Food Safety & Gardening

Adair P. Hoover,
Home & Garden Information Center

South Carolina has a great climate and the ideal conditions for growing gardens.  Backyard and shared community gardens are common across the state. Growing vegetables is a fantastic way to have the freshest food and knowing that these vegetables have been safely handled from seed to harvest can be very reassuring.

In the world of food safety, safe food handling practices are constantly evolving. One of the things that food safety researches have confirmed in recent years is that garden vegetables have a real risk of passing on food-based illness. It’s no real surprise when you consider that foods grown outdoors are exposed to all sorts of elements. Fruits and vegetables can be carriers of foodborne pathogens including E.coli 0157:H7 and salmonella. That’s not to say that gardening today is any more dangerous than it was in the past we just have more researched information and a better idea of how to grow and harvest food safely.

When planning your garden there are plenty of things to consider; site selection, planting and harvesting times, garden layout, when to fertilize, the list goes on and on. If you are a fruit or vegetable gardener, planning for food safety should be added to your list.

Food Safety to consider when planning a garden:

  • Garden location – Your garden should be located in an area that is away from garbage cans, septic systems, farm animals and family pets.
  • Water sources –Use only potable water. Public water systems are safe but water obtained from lakes, ponds, rivers and streams can be polluted. If you are using ground water from a well system, conduct a water test once a year.
  • Wildlife control – Keep family pets out of the garden during the growing season. Don’t feed wild animals and birds near your garden. If you find that you have a problem with wildlife, fencing or noise deterrents may help discourage them. Harvest often and keep rotting vegetables out of the garden.
  • Compost - Know your compost. Compost used for growing produce must have reached temperatures greater than 130 °F and been turned often during the composting process. And don’t use compost that has had meat, bones, fatty foods and pet or human added to it during the composting process.
  • Chemical and pesticide management – Never use synthetic herbicides, fungicides or insecticides (except mosquito repellent) in or within 25 feet of the garden.
  • Harvesting and beyond – Use clean containers to gather your produce. Wash your hands before and after handling. Wash all produce in clean water and use a vegetable brush to remove visible soil. Lettuces and leafy greens are especially prone to holding foodborne pathogens so for a thorough wash, fill a clean sink or bowl with lukewarm water, swish for 30 seconds, drain the water from the sink and rinse the sink free of any grit. Refill with clean cold water and repeat procedure two more times until no grit remains in the bottom of sink, when water is drained. For iceberg lettuce, remove the core, either by cutting around the core using a sharp knife or by pounding the core quite hard on a cutting board, and twist loose for easy removal. Hold upside down under running water and invert to drain. Dry lettuces by letting them drain in a colander and then wipe with a clean cloth towel or paper towel to reduce any bacteria that may be present. Store fresh produce away from other food items.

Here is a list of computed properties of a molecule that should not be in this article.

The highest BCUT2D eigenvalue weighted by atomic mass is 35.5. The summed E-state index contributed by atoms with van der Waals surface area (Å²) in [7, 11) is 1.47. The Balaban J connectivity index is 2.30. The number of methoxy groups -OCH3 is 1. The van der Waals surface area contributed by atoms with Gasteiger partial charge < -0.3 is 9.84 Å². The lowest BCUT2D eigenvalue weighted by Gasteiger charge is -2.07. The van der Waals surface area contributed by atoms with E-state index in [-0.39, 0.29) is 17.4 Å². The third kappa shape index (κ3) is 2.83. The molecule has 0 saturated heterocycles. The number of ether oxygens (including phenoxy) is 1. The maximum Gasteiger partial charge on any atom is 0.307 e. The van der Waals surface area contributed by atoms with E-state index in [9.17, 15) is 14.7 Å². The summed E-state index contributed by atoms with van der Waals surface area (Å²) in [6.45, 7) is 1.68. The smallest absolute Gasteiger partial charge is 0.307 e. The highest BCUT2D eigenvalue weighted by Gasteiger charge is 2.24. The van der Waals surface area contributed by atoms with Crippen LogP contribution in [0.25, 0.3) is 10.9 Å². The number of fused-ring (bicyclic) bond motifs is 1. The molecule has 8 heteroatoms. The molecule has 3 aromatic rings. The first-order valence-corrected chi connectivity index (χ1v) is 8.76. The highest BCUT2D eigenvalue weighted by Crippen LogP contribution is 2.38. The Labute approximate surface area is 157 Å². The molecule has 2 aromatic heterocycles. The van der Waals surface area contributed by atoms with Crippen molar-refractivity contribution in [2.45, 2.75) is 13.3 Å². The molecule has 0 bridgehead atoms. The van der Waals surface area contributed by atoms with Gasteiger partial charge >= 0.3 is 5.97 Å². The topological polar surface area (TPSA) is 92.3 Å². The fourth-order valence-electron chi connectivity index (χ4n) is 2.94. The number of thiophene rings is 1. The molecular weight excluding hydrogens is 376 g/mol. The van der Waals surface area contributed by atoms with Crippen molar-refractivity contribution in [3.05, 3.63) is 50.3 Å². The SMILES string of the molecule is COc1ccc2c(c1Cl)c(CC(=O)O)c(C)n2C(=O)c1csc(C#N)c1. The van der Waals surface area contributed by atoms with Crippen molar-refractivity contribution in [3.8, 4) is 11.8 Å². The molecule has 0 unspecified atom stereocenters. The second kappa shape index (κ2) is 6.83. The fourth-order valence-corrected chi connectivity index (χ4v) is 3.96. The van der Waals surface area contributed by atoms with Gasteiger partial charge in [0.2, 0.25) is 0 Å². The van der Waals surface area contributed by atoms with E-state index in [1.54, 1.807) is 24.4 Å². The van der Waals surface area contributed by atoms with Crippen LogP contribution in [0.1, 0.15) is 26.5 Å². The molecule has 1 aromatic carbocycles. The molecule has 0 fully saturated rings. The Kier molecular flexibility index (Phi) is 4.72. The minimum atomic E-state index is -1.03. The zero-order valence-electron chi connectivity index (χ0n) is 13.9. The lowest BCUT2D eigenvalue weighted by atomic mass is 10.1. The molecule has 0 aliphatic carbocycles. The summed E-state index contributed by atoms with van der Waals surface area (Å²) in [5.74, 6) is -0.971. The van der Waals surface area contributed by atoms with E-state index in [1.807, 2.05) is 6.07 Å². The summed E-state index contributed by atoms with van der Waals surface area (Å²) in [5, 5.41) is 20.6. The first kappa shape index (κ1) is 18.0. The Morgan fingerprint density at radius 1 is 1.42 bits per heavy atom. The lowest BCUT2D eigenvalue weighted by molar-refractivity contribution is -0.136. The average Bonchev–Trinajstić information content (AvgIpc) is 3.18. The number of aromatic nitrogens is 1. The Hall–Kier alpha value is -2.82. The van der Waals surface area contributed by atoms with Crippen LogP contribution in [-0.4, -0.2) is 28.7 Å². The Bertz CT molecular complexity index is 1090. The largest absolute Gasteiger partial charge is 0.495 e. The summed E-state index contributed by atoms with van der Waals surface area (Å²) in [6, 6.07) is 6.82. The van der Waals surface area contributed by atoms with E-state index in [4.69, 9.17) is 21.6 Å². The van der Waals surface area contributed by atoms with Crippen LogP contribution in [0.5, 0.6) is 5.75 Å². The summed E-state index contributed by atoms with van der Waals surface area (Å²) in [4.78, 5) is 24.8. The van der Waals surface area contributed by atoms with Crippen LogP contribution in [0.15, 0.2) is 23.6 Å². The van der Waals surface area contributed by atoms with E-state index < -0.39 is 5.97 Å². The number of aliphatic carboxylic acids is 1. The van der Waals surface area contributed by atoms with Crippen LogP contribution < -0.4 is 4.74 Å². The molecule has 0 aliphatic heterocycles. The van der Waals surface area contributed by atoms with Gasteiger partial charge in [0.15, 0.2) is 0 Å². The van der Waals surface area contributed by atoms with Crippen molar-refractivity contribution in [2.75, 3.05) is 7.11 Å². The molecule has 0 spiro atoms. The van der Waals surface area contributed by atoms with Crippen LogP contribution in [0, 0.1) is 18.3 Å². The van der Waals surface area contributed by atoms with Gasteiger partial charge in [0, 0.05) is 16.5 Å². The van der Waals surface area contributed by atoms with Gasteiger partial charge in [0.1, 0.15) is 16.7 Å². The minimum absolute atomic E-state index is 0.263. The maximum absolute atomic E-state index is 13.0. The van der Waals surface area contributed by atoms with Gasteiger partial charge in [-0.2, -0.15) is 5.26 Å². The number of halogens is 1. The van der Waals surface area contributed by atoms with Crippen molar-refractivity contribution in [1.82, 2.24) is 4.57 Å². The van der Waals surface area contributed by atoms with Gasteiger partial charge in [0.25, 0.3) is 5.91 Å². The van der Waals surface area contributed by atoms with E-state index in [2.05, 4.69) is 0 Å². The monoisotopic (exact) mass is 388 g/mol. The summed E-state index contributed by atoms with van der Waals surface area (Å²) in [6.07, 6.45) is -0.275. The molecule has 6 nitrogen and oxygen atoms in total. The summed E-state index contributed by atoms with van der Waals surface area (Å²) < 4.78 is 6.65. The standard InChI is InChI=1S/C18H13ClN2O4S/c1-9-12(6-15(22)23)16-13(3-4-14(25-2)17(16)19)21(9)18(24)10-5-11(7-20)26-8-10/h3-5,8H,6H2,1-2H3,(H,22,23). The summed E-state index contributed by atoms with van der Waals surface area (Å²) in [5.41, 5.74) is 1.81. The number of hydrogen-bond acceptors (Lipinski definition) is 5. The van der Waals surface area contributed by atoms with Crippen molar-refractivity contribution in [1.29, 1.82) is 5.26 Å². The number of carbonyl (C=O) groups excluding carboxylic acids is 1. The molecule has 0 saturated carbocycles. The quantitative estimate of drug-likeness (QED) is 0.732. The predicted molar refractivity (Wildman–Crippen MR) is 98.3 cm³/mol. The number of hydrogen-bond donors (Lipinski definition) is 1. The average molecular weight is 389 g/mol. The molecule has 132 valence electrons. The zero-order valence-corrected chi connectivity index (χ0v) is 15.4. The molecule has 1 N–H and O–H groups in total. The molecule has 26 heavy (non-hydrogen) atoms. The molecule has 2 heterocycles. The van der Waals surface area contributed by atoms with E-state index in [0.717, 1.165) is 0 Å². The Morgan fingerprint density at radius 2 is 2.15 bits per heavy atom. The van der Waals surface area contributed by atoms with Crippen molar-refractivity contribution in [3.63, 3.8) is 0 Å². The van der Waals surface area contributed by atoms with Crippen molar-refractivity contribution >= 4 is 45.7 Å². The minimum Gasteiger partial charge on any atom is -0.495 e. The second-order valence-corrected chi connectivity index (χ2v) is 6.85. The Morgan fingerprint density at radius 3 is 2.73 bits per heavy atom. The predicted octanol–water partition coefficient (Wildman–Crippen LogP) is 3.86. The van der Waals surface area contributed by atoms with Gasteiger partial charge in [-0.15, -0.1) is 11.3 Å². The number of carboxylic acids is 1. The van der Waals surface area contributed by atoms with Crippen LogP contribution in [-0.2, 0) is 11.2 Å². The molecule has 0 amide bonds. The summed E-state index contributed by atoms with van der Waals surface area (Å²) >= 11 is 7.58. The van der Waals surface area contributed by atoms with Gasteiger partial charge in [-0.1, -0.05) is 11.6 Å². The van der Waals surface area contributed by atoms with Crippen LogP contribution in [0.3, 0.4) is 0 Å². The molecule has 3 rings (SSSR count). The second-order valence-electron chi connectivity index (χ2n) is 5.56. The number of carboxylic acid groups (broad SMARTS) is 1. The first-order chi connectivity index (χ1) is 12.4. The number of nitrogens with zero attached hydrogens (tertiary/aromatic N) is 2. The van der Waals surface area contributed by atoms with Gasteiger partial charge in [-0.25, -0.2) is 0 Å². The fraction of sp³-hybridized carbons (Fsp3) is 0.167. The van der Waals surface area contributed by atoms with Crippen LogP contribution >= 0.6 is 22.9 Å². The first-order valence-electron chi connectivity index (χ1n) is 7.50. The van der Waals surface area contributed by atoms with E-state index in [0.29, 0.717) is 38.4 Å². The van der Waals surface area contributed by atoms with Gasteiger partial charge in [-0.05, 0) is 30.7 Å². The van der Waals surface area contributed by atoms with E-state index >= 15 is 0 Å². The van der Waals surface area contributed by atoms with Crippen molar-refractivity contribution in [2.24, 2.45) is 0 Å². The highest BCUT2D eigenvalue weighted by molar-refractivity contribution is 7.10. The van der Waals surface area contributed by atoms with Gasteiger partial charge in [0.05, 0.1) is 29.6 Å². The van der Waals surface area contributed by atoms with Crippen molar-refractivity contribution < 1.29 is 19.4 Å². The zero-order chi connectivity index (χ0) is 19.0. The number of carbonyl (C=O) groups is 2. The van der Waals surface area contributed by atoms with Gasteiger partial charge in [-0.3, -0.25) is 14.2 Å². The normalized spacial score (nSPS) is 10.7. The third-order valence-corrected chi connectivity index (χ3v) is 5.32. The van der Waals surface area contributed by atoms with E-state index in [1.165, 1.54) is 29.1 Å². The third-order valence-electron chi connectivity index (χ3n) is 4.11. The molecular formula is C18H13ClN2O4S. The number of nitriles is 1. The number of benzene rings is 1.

For more detailed information see:

HGIC 3518, Safe Handling of Lettuce and Leafy Green Salads
HGIC 1256, Planning a Garden
HGIC 2771, Insecticidal Soaps for Garden Pest Control
HGIC 1600, Composting
HGIC 1652, Soil Testing

Gardening can be very rewarding and knowing that you have taken the proper steps to assure safety will really enhance the experience.  So grow on and be safe!

Page maintained by: Home & Garden Information Center

This information is supplied with the understanding that no discrimination is intended and no endorsement of brand names or registered trademarks by the Clemson University Cooperative Extension Service is implied, nor is any discrimination intended by the exclusion of products or manufacturers not named. All recommendations are for South Carolina conditions and may not apply to other areas. Use pesticides only according to the directions on the label. All recommendations for pesticide use are for South Carolina only and were legal at the time of publication, but the status of registration and use patterns are subject to change by action of state and federal regulatory agencies. Follow all directions, precautions and restrictions that are listed.